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Now onto Scotty Bamforth, another good friend of mine. Scott also passed through Montenegro, playing for Buducnost VOLI Podgorica, a EuroCup team and also the best team in Montenegro year in and year out. Scott had a very different journey to this top tier club. After finishing high school, like myself, he took the junior college route for one season before forming one of the best backcourts of all-time with future NBA All Star, Damian Lilliard. I have heard many hoopers say that the high-level European players have it easy, but in this business nothing is ever handed to you and everything is always earned. I’ve known Scotty for almost 15 years and I can tell you, you’ll never see a work ethic like his, best pure shooter I have ever seen with my own eyes. Leaving New Mexico he was told, he’s a 6’2, slow white guard he will never reach Division 1. He went to JUCO, was an All-American, now what? Then they said he will never succeed at Weber State. He only went on to become one of the best shooters in NCAA history. Then they said he cannot play high level professionally? After a few NBA workouts, Scotty started his European basketball career at Sevilla in the Spanish ACB, the second-best league in the world. His teammate? A young Kristaps Porzingis. He went on to play four more seasons in the Spanish ACB and established himself as one of the best scorers in the league. After a stints in Italy and Montenegro he is currently playing like DeAndre in the French Pro A league for Le Mans. Having seen his path, and adding in an Achilles injury as well as an ACL injury, how can you say he hasn’t earned every penny.
The Marathon Continues:
As far as myself  my marathon continues. Even at age 30, I am hungrier than ever to reach the higher leagues. My best basketball is still ahead of me. They say 30 is the new 20? I believe that. I had a career year at the age of 29, won an African continental title at 28 with my national team DR Congo. Slow grind they say. My success came slow, and is still coming slow. Every player peaks differently.
Both DeAndre and Scott are playing at levels I want to reach, but a marathon is about running and focusing on your own race. I always say never count another man’s pockets and I hold true to this. It would be easy to say, I trained with both guys every summer for many summers, I work just as hard, why am I not there? Another  beautiful part of the journey is being mature enough to be happy for your peers. We have almost all lived the same struggles; late payments, sleeping in an airport, language barriers, homesickness, depression, missed birthdays, lonely Christmases and New Years Eve alone in an apartment in Europe. I could go on. Everyone has their time, Brandon Robinson, one of the most skilled players I have ever played against. I have been playing against him professionally since 2013. We faced off once again last season in Argentina. Brandon in November 2020, after leading his team to the FIBA Americas Championship title was named MVP. But Brandon said he still reads until this day the contract offers he received in his email for barely minimum wage since he turned pro in 2011, out of  Division II school, Clayton State. He went from paying for his own tryout in the Canadian NBL to Rookie of the Year the same year? To stints in Puerto Rico, China, Chile, Germany, Canada, Argentina? A ten-year Pro? You can’t make this stuff up. You can never cheat the grind, it always gives you your dues.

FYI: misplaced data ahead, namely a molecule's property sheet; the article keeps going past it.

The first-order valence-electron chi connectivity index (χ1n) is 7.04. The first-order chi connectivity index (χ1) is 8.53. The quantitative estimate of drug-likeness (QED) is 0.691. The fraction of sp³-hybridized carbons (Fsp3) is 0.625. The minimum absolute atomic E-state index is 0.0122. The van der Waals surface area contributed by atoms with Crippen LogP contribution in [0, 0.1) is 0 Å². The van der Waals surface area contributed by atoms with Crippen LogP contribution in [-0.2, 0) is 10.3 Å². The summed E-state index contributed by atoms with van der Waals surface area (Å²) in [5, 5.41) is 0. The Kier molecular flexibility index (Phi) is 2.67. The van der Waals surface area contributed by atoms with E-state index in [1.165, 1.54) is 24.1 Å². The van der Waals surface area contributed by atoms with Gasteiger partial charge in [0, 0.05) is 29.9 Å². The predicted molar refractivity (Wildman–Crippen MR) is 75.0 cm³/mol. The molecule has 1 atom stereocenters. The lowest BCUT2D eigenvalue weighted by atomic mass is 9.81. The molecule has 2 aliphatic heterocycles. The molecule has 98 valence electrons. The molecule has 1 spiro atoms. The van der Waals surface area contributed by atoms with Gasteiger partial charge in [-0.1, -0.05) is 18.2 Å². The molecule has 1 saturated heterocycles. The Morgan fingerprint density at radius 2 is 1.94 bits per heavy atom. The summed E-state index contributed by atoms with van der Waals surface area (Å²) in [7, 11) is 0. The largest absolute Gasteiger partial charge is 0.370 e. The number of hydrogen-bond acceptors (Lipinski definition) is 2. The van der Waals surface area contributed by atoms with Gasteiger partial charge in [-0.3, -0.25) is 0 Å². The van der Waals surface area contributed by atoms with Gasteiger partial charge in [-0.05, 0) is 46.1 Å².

What do we all have in common, Chastity, DeAndre, Scott, Brandon and I? We are all in our 30s. We have stayed true and disciplined to ourselves even when others counted us out. That is almost a combined 40 countries we have all travelled as journeymen, chasing this childhood dream.
Ageing like fine wine, in the prime of our careers, many more glasses of red wine at the five-star restaurant to come…

My name is Eric Kibi, I am professional basketball player. I have been playing professionally for the last nine years. But most of all I am also a blogger and journalist. I graduated with a mass communication degree and plan to use it to the full of my abilities. I have a huge passion for Africa, sports, health and fitness, music and more. I look forward to sharing it all with you through my blogs. I have been freelancing writing blogs for various sports websites and magazines since 2015 and look forward to continuing.